Well lets us consider the price dropping down to Rs 80 as per their prediction in technical analysis. If you ask them whether this is appropriate level to get in, they would suggest you to wait until they observe the signs of trend reversal. Same analysts who argued against investing at Rs 80 would urge you to buy heavily at Rs 84.

Proponents of technical analysis expect us to accept that technical analysis helps us to get into a stock just before the price picking up and sell at top before it start correcting.  They advocate to adapt this approach instead of keeping stocks idle through all the fluctuations. It sounds too good to be true. Prudent long term investors have no problem in disregarding the technical analysis not only because of their inability to understand the complex calculations, but also due to lack of evident to substantiate technical approach’s merits over fundamental analysis.

If you had bought INDIA NEXT restaurant stocks at Rs 90, you would have been convinced at that point of time that the price was lesser than the value  to qualify as a good bargain. If that is the case, what is the need to sell at 87 rupees? Isn’t it insane? Don’t you think it is speculation to sell the stock simply because somebody else will also sell to take the prices down, instead of sticking to the intrinsic value of the company? We cannot approve this approach as an act of investing. So, a hard core investor should realize that technical analysis is not for them but for speculators.

You recognize a company which has all the potential to move up to Rs 200 level in another five years from the current level of 100 bucks. In that case, how does temporary fluctuations of 80 and 70 affect us? To tell you the fact, this is the harvest time for long term investors. They should cultivate the habit of accumulating more to their portfolio for less price.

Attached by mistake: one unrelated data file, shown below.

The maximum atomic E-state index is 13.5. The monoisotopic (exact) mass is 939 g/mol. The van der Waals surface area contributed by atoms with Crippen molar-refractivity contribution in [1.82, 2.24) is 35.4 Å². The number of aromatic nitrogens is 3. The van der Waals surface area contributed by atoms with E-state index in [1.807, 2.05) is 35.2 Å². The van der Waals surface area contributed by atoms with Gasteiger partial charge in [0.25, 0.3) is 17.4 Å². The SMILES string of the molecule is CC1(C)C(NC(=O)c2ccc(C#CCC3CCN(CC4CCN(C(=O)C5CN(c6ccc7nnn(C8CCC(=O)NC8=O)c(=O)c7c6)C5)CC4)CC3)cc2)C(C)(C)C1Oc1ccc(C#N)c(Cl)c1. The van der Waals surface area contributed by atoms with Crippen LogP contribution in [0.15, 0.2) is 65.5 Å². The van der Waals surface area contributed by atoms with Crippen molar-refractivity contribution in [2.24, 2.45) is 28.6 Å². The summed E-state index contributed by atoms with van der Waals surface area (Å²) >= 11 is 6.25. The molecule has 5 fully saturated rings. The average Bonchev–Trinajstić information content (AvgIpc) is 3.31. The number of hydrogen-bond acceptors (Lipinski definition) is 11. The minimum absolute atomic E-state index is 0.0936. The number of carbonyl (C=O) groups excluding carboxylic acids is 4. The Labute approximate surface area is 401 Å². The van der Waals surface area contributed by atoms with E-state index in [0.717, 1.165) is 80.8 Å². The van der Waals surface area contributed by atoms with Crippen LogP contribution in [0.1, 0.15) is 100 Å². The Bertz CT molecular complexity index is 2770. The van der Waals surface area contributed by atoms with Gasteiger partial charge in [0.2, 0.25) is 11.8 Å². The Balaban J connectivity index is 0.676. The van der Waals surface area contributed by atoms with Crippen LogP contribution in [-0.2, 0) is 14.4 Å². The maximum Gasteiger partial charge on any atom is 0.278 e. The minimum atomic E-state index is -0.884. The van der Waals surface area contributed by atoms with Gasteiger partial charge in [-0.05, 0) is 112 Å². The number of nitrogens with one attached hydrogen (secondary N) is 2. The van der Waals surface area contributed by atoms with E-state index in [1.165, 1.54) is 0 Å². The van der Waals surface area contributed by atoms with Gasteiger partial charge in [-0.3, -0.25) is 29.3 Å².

An attempt is made by some to assign fundamental analysis to value investors and technical analysis to growth investors. This false notion is to be erased from your brain system. Fundamental analysis is important for both of them. That is the foundation of investing. At the same time you may try to see what is going on in the technical world, rather than blindly ignoring it. Be it gambling or technical analysis, nothing hurts to get an exposure in them. But, don’t let that determine your approach.

Some advocates of technical analysts tend to argue, “This analysis does not stop with charts and graphs”. They claim to be investigating all the factors that affect the price and trend. Some of them even go to the extent of saying that they conduct surveys to gauge market enthusiasm and subsequently guess whether the future market trend would be bullish or bearish. How can that work?

For instance, let us assume that investors are at the peak of their bullish mood. They might have already put their money in the market and on top of that they would still expect it to move ahead. As majority of the investors have already entered the market and only expect it to climb further, new prospective investors will be less in number. So, this can reverse the trend and the market may turn bearish anytime. While their survey expresses over optimism, we cannot rule out the possibilities of the opposite occurring.

With the expansion of computer technology, the technical analysis is spreading like wild fire. It is very common in this new era to come across people who make tireless effort in spotting the direction and velocity of price movement by drawing numerous horizontal, vertical and inclined lines – linear and non-linear. Truly, if there are two things that have prospered with the advent of computers, they should be pornography and technical analysis than anything else.